Speaking to older refugees in South Sudan

An older man is interviewed in Juba, South Sudan.

Thousands of people in South Sudan have been killed or injured and 1.3m people have fled from their homes, due to vicious fighting and violence. We’re working in South Sudan right now, helping older refugees. Here, we report back with the latest from Juba, South Sudan’s capital city.

What is the situation like for older people in Juba?
Older refugees in Juba are extremely vulnerable. They had already lived through decades of war when their country was part of Sudan; only to face yet more conflict and to be displaced again.

“We are not able to go outside the camp because we may be raped”, one older woman explained to us. Sexual violence is being used as a weapon against civilians and, despite what some people may think, older people are not exempt. Although the UN camp for refugees is safe, outside is a different story.

Extremely distressed
Older refugees are, understandably, extremely distressed by what they have seen and experienced. ‘I lost my husband. He was killed,’ one woman told us.

To compound matters, they have nothing to occupy them. They cannot work; they cannot plant crops; they cannot go about their normal daily business. They are left to think bitterly about what they’ve been through already and what they may face in the future. Their prospects do not look good: the UN has already talked about continued conflict, possible famine and even more displacement. Programme manager, Ibrahim Njuguna, explains: “It is clear that older people need psychosocial support.’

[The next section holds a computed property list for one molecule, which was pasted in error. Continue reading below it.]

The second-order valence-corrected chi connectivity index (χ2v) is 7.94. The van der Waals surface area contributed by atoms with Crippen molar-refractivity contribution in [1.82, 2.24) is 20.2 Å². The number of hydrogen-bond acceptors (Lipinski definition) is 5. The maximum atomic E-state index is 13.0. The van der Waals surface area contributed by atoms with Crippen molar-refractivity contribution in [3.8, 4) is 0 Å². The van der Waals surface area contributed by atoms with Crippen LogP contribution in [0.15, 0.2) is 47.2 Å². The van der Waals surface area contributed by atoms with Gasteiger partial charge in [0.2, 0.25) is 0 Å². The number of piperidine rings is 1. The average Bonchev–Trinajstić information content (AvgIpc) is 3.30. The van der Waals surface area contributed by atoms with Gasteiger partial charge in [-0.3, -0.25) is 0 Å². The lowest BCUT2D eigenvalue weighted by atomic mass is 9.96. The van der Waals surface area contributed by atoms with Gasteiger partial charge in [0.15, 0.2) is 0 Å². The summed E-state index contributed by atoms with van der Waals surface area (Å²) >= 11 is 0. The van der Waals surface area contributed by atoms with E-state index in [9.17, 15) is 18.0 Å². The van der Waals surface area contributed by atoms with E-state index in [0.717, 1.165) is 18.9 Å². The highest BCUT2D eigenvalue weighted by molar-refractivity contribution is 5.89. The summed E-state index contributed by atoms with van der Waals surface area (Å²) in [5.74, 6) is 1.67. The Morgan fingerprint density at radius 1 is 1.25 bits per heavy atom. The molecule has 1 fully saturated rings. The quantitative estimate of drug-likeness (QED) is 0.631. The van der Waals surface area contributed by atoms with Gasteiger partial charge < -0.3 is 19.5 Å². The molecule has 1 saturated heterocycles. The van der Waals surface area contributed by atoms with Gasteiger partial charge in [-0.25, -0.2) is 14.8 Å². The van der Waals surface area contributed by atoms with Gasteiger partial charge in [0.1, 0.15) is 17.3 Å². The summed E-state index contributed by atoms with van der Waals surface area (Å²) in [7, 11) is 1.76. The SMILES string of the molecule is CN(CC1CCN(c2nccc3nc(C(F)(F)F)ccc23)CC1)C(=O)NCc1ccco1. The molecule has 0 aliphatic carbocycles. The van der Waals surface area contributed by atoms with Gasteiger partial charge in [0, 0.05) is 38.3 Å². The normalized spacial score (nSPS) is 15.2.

Going to the toilet difficult
Although they are safe in the camps, older people face challenges due to their age and their limited mobility. The latrines are too far away from the tents to which they have been allocated and there are no rails inside to support them.

We are currently working with other agencies to make sure that latrines in camps are accessible – big enough for two people to go into if a frail older person needs help, and with rails to hold onto.

How are we helping?
As well as emergency essentials like blankets and torches, we’re providing:
• Sleeping mats for older people, so their skin and joints won’t be badly harmed when they have to sleep on the ground
• Age-friendly toilets that have bars to grab onto and are large enough for two people, for when an older person needs extra assistance
• Walking sticks and glasses which, although simple, can make all the difference to a vulnerable older person
• Counselling for emotional trauma
• Advice and support to other aid agencies – to make sure that any aid distributed takes into account the needs of older people

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